J&J CEO Under Fire for Big Bonuses Amid Scandals

J&J CEO Under Fire for Big Bonuses Amid Scandals

April 25th, 2012 // 12:23 pm @

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Etched in stone on the side of the Johnson & Johnson headquarters building in New Brunswick, New Jersey, the famed credo been seen as an oath of responsibility and the corporate equivalent of the Ten Commandments for countless generations of employees. “We believe our first responsibility is to the doctors, nurses and patients, to mothers and fathers and all others who use our products and services,” the opening line intones.

Lately, though, the commitment to the guiding principles (you can read the entire credo here) has been called into question. Quality control lapses led to the recall of millions of over-the-counter products; congressional hearings; government investigations; hundreds of job losses; the retooling of a key plant; a reorganization of its consumer health unit, and hundreds of millions of dollars in lost sales.

There was also a foreign bribery scandal, costly legal setbacks over the marketing of the Risperdal antipsychotic (see this) and embarrassing disclosures about safety data for hip replacements. Although investors have been heartened by a rising share price – based on the theory that the whole is greater than the sum of its parts – consumer confidence has eroded. J&J dropped to 7th place on the annual Corporate Reputation poll from Harris Interactive, its lowest-ever ranking (read here).

Nonetheless, embattled ceo Bill Weldon – who retires but will become chairman – maintains the credo is alive and well. In fact, the corporate mantra is a source of comfort for J&J execs as they grapple with challenging situations. “What the credo does,’’ Weldon said, “is create an opportunity for debate.’’ J&J execs look to the credo to guide decision-making, he explained, whether they are deciding things about a product or philanthropy spending.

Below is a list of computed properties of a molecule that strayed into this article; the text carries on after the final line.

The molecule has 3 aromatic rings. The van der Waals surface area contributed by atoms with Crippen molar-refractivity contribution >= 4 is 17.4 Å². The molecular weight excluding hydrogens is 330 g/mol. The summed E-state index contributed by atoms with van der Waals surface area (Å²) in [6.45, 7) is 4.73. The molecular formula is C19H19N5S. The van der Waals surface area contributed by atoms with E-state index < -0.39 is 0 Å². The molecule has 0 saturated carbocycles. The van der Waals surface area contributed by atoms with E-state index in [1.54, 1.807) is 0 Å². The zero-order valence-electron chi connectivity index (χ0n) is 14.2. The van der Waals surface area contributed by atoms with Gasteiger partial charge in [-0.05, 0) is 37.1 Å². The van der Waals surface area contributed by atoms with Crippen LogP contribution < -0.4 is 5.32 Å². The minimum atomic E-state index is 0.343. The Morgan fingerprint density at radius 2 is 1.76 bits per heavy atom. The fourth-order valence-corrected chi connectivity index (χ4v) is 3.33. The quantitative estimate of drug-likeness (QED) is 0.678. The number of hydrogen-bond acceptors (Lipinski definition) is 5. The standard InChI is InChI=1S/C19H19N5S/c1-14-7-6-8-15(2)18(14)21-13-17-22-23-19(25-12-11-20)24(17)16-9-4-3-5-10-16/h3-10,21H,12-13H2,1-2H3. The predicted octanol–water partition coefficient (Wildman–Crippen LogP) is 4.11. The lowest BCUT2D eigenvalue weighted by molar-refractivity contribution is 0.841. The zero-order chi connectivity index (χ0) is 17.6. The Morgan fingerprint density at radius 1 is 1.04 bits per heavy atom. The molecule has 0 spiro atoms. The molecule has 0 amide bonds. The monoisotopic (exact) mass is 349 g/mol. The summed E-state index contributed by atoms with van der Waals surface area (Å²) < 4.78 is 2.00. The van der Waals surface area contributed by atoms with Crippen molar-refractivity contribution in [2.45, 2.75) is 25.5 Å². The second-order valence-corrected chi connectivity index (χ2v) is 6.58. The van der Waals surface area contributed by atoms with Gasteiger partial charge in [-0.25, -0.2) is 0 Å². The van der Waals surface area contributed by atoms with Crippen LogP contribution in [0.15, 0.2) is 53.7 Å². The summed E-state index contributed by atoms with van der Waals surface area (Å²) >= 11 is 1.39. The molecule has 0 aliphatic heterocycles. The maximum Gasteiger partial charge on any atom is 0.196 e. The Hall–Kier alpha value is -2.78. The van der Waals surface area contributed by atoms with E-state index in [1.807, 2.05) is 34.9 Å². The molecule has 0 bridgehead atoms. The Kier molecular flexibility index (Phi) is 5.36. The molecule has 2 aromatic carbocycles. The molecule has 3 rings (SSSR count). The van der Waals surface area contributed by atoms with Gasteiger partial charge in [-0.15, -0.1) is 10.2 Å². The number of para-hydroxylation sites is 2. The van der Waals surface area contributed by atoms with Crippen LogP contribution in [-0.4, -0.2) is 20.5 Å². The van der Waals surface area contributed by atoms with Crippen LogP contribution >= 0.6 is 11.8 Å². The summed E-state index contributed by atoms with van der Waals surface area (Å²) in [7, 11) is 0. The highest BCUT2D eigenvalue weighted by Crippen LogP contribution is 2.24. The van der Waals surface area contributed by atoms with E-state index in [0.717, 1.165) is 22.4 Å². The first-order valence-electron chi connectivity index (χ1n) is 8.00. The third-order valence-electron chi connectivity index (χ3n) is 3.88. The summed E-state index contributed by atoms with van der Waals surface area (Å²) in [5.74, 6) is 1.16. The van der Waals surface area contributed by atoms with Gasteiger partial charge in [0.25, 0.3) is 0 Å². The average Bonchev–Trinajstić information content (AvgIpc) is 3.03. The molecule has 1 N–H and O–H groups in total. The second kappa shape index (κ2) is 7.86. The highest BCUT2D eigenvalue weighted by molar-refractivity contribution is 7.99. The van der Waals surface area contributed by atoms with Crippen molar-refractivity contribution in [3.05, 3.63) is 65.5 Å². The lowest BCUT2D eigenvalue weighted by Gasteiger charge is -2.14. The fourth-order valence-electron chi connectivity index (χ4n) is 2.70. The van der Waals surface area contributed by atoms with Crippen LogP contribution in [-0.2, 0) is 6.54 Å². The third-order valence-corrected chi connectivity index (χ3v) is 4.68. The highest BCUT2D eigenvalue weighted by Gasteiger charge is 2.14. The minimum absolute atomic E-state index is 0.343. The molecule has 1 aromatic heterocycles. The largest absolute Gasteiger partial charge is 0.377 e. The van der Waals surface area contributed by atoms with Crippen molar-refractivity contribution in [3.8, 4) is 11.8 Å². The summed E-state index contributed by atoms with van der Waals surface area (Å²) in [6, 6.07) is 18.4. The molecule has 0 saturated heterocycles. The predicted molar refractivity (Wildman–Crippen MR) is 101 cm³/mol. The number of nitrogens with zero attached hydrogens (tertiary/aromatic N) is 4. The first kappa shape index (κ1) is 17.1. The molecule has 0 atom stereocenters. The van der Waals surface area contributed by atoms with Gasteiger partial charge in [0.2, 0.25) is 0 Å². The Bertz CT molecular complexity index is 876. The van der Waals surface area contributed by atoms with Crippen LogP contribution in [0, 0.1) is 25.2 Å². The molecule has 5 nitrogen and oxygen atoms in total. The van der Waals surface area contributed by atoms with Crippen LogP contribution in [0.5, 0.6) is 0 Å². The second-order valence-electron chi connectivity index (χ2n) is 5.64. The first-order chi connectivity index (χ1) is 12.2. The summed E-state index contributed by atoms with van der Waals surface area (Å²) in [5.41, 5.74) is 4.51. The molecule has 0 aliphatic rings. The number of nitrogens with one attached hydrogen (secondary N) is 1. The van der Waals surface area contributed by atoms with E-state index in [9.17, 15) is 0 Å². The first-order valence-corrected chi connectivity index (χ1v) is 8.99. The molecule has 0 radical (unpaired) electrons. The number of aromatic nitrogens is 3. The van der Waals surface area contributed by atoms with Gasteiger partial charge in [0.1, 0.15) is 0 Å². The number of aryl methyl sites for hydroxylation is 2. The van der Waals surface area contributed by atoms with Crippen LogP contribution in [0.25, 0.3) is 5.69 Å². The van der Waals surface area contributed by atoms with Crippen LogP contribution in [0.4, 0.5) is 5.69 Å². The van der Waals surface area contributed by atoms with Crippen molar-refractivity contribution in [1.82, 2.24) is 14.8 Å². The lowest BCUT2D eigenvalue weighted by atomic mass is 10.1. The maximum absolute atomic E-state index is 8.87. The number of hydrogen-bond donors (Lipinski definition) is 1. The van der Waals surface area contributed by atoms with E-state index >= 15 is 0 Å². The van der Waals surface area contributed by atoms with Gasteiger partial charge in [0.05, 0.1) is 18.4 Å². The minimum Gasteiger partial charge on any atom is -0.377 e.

“We challenge it all the time,’’ the 63-year-old Weldon said yesterday as part of a day-long symposium on the state of workforce diversity at Rutgers University. “It’s the heart and soul of the company.” But when The Star-Ledger of New Jersey asked why the credo wasn’t more of a factor in avoiding the problems that led to the massive recalls, Weldon was suddenly demure. J&J, he insisted, was trying “to make sure we are getting things right.’’

Weldon got at least one thing right, at least far as he is concerned. He received an annual bonus of $3.1 million for 2011 – which amounts to a 55 percent increase from the year before. As noted previously, the board offered opaque reasoning for awarding him a hefty reward (read here).

Where was the credo in this picture? The J&J board can best answer this question: “Credo-based behavior is not something that can be precisely measured,” the J&J proxy states on page 33. “Thus, there is no formula for how credo-based behavior can, or will, impact an executive’s compensation. The (compensation) committee and the chairman/ceo use their judgment and experience to evaluate whether an executive’s actions were aligned with ‘Our Credo’ values.”


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